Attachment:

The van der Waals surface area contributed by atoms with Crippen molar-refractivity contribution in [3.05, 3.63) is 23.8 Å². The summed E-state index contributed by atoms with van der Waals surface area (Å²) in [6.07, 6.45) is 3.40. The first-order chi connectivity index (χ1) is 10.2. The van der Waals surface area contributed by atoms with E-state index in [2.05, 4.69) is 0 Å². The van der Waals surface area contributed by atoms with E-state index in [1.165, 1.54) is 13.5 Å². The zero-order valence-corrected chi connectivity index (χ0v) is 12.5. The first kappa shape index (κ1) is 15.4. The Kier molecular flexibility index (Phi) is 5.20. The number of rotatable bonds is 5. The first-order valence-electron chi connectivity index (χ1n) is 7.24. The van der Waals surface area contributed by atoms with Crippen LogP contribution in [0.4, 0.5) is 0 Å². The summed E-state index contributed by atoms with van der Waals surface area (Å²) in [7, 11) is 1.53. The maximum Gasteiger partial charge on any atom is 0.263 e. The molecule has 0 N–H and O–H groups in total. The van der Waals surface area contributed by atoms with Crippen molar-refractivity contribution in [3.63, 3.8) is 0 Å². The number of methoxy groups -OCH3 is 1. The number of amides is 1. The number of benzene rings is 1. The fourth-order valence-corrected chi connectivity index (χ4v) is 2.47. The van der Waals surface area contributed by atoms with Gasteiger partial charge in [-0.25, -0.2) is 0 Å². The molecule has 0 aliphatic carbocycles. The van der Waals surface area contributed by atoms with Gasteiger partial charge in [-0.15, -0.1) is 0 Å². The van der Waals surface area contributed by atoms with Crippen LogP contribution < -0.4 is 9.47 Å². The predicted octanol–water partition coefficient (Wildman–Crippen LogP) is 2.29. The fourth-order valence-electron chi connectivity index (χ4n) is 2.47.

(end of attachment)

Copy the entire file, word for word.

The van der Waals surface area contributed by atoms with Crippen molar-refractivity contribution in [3.05, 3.63) is 23.8 Å². The summed E-state index contributed by atoms with van der Waals surface area (Å²) in [6.07, 6.45) is 3.40. The first-order chi connectivity index (χ1) is 10.2. The van der Waals surface area contributed by atoms with E-state index in [2.05, 4.69) is 0 Å². The van der Waals surface area contributed by atoms with E-state index in [1.165, 1.54) is 13.5 Å². The zero-order valence-corrected chi connectivity index (χ0v) is 12.5. The first kappa shape index (κ1) is 15.4. The Kier molecular flexibility index (Phi) is 5.20. The number of rotatable bonds is 5. The first-order valence-electron chi connectivity index (χ1n) is 7.24. The van der Waals surface area contributed by atoms with Crippen LogP contribution in [0.4, 0.5) is 0 Å². The summed E-state index contributed by atoms with van der Waals surface area (Å²) in [7, 11) is 1.53. The maximum Gasteiger partial charge on any atom is 0.263 e. The molecule has 0 N–H and O–H groups in total. The van der Waals surface area contributed by atoms with Crippen molar-refractivity contribution in [3.63, 3.8) is 0 Å². The number of methoxy groups -OCH3 is 1. The number of amides is 1. The number of benzene rings is 1. The fourth-order valence-corrected chi connectivity index (χ4v) is 2.47. The van der Waals surface area contributed by atoms with Gasteiger partial charge in [-0.25, -0.2) is 0 Å². The molecule has 0 aliphatic carbocycles. The van der Waals surface area contributed by atoms with Gasteiger partial charge in [-0.15, -0.1) is 0 Å². The van der Waals surface area contributed by atoms with Crippen LogP contribution < -0.4 is 9.47 Å². The predicted octanol–water partition coefficient (Wildman–Crippen LogP) is 2.29. The fourth-order valence-electron chi connectivity index (χ4n) is 2.47.